It Is All About the Preservation of Capital
The rush to gold and US Treasuries has been going on for since September. If you don't believe me check the yield on your money market account or try to buy some junk silver dollars (sold only for their silver content, not their numismatic value) and find that the price is basically twice the value of the silver content. The market (smart money, big money, sophisticated investors, whatever you want to call them) has finally figured out that it is all about the "preservation of capital" and forget return. (That is why I find all the "cheer leading" on TV, CNBC comes to mind, so amusing if it weren't for the for the fact that a lot of their content is downright misinformation.)
Actually, this causes some real problems. Because the interest rate on your Treasuries is so low, it is possible to have fees that exceed the yield, basically giving a negative yield on a money market account. In simple words, you pay the money market account to keep your money for you (Hmmmm!!!). What should a person due? Consider moving their money to high-rated bond funds (where all the bonds are AAA); some companies are going to exist at the end of this, so buy those companies; Bill Gross believes that you should buy debt instruments and not stock; move your money to savings accounts, what do you do with your money that exceeds FDIC limits; etc.
Anybody out there in blog-o-land have any ideas?
Text in bold is my emphasis. From the UK Telegraph:
The investor search for a safe places to store wealth as the financial crisis shakes faith in the system has caused extraordinary moves in global markets over recent days, driving the yield on 3-month US Treasuries below zero and causing a rush for physical holdings of gold.
"It is sheer unmitigated fear: even institutions are looking for mattresses to put their money until the end of the year," said Marc Ostwald, a bond expert at Insinger de Beaufort.
The rush for the safety of US Treasury debt is playing havoc with America's $7 trillion "repo" market used to manage liquidity. Fund managers are hoovering up any safe asset they can find because they do not know what the world will look like in January when normal business picks up again. Three-month bills fell to minus 0.01pc on Tuesday, implying that funds are paying the US government for protection.
"You know the US Treasury will give you your money back, but your bank might not be there," said Paul Ashworth, US economist for Capital Economics.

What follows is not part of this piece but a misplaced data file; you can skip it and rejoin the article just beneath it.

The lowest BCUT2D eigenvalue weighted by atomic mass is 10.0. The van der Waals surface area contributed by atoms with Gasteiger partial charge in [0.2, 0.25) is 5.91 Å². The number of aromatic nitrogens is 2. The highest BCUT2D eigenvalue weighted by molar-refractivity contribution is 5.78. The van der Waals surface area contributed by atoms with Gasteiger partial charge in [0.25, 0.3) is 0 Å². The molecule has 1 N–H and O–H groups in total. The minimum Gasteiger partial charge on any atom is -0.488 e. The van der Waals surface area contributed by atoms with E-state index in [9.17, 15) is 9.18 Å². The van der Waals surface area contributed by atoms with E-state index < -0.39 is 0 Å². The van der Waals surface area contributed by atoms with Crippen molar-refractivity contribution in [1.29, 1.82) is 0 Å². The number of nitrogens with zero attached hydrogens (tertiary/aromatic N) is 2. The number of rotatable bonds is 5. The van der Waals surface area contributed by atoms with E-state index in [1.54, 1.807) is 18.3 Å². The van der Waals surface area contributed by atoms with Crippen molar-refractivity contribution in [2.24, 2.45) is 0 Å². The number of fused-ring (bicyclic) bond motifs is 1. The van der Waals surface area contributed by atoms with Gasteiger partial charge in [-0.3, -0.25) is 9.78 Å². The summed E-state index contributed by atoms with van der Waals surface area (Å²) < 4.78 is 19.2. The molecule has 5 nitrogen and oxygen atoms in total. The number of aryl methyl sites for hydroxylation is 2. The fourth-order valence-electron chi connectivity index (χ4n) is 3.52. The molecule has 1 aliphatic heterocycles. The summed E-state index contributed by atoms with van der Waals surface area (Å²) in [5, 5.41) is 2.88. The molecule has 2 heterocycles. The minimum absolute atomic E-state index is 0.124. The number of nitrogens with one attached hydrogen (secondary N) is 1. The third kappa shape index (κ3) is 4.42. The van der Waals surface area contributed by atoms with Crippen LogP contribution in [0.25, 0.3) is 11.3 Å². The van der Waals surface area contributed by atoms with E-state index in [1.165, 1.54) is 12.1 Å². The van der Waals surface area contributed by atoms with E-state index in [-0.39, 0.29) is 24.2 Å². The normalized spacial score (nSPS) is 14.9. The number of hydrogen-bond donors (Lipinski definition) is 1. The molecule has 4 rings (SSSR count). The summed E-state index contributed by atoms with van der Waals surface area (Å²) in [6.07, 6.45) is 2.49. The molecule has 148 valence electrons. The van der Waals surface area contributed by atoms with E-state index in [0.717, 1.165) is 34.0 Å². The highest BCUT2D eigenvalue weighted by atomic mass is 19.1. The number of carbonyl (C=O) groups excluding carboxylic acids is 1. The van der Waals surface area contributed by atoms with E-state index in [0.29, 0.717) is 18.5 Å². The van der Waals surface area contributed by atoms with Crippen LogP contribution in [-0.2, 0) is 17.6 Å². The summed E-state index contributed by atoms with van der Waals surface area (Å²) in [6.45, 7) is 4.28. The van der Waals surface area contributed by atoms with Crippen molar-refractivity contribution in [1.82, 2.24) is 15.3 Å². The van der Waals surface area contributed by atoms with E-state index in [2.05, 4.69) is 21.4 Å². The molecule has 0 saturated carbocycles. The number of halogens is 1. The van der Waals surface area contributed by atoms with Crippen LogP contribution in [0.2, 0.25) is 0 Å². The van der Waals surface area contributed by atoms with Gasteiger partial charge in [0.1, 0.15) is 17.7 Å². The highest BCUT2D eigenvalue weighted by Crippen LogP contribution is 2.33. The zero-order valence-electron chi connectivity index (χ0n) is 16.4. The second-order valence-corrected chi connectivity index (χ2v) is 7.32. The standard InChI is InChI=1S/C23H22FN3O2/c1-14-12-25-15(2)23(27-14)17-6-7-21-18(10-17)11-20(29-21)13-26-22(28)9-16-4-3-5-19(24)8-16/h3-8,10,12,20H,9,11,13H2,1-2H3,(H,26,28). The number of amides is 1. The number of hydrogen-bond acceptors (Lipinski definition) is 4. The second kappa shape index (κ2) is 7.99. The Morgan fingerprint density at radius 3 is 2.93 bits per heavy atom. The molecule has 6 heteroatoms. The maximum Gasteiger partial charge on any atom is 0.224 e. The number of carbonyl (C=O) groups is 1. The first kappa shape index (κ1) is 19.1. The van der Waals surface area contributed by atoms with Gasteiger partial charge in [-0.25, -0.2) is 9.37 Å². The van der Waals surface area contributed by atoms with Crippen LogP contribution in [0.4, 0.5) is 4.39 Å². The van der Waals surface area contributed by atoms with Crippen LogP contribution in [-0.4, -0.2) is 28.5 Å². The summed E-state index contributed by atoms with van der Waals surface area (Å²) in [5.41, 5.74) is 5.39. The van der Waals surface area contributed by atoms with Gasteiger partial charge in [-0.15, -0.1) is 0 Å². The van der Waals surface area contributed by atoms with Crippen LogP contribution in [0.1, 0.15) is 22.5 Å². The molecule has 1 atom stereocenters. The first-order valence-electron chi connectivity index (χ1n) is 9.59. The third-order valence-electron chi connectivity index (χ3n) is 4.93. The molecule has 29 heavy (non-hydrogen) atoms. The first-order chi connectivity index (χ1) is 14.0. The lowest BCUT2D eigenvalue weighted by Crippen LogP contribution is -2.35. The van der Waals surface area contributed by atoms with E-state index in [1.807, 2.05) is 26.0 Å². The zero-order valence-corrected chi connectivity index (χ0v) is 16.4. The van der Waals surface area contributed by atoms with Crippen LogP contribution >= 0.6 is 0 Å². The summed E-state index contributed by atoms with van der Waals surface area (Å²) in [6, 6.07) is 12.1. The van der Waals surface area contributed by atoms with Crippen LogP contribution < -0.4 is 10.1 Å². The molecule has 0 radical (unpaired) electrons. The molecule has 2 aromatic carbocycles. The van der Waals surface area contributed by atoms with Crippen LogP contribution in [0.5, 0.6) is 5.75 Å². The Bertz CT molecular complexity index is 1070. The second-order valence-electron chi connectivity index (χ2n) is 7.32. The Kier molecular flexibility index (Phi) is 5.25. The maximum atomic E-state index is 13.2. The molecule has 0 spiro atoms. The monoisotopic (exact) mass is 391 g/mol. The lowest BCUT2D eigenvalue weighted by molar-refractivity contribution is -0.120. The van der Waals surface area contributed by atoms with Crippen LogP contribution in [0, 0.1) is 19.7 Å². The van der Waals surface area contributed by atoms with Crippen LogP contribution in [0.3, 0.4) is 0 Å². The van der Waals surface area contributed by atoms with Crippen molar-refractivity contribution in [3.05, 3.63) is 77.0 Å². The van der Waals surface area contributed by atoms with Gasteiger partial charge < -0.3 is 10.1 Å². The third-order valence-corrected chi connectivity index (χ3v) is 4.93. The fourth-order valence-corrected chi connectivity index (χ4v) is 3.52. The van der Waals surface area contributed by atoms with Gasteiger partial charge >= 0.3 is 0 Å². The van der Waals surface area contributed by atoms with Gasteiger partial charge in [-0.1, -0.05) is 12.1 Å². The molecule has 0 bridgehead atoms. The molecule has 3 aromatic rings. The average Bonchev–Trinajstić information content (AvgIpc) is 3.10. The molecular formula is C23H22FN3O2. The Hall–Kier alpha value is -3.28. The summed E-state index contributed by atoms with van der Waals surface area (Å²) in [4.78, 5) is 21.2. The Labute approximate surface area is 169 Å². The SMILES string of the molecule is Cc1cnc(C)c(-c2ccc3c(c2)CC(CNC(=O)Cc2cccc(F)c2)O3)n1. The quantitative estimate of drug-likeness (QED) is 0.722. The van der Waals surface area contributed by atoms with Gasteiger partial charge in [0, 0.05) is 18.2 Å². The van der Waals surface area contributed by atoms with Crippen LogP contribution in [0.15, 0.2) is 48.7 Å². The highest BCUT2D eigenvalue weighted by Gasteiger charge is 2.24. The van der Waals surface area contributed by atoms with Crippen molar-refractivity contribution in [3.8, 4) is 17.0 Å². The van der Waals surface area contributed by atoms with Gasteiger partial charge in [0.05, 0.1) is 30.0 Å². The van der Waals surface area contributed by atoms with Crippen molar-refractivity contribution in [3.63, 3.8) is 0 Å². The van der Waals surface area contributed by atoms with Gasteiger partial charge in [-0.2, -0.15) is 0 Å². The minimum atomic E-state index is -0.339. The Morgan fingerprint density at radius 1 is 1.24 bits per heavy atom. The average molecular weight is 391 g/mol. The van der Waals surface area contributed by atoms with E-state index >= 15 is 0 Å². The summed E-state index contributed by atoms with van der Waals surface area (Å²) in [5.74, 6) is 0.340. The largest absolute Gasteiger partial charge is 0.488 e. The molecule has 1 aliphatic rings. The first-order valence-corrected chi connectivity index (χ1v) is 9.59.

The gold markets have also been in turmoil. Traders say it has become extremely hard to buy the physical metal in the form of bars or coins. The market has moved into "backwardation" for the first time, meaning that futures contracts are now priced more cheaply than actual bullion prices.
It appears that hedge funds in distress are being forced to cash in profits on gold futures to cover losses elsewhere or to meet redemptions by clients. But smaller retail investors – and perhaps some big players – are buying bullion in record volumes to store in vaults.
The latest data from the World Gold Council shows that demand for coins, bars, and exchange traded funds (ETFs) doubled in the third quarter to 382 tonnes compared to a year earlier. This matches the entire set of gold auctions by the Bank of England between 1999 and 2002.
Peter Hambro, head Peter Hambro Gold, said the data reflects a "remarkable" shift in the structure of the market. The rush to safety reflects a mix of fears about the fragility of world finance and concerns that the move towards zero interest rates could set off an inflationary surge further down the road, and possibly call into question the worth of some paper currencies.
The near paralysis in the "repo" markets may prove to be no more than pre-Christmas jitters as banks square their books.
However, there are some signs that extreme monetary stimulus by the US Federal Reserve and other banks is starting to have unintended consequences.
The Bank of Japan is it is reluctant to cut its rates to zero again because of the damage this causes to the money markets, which serve as a key lubricant of the credit system. The US is now starting to face the same dilemma.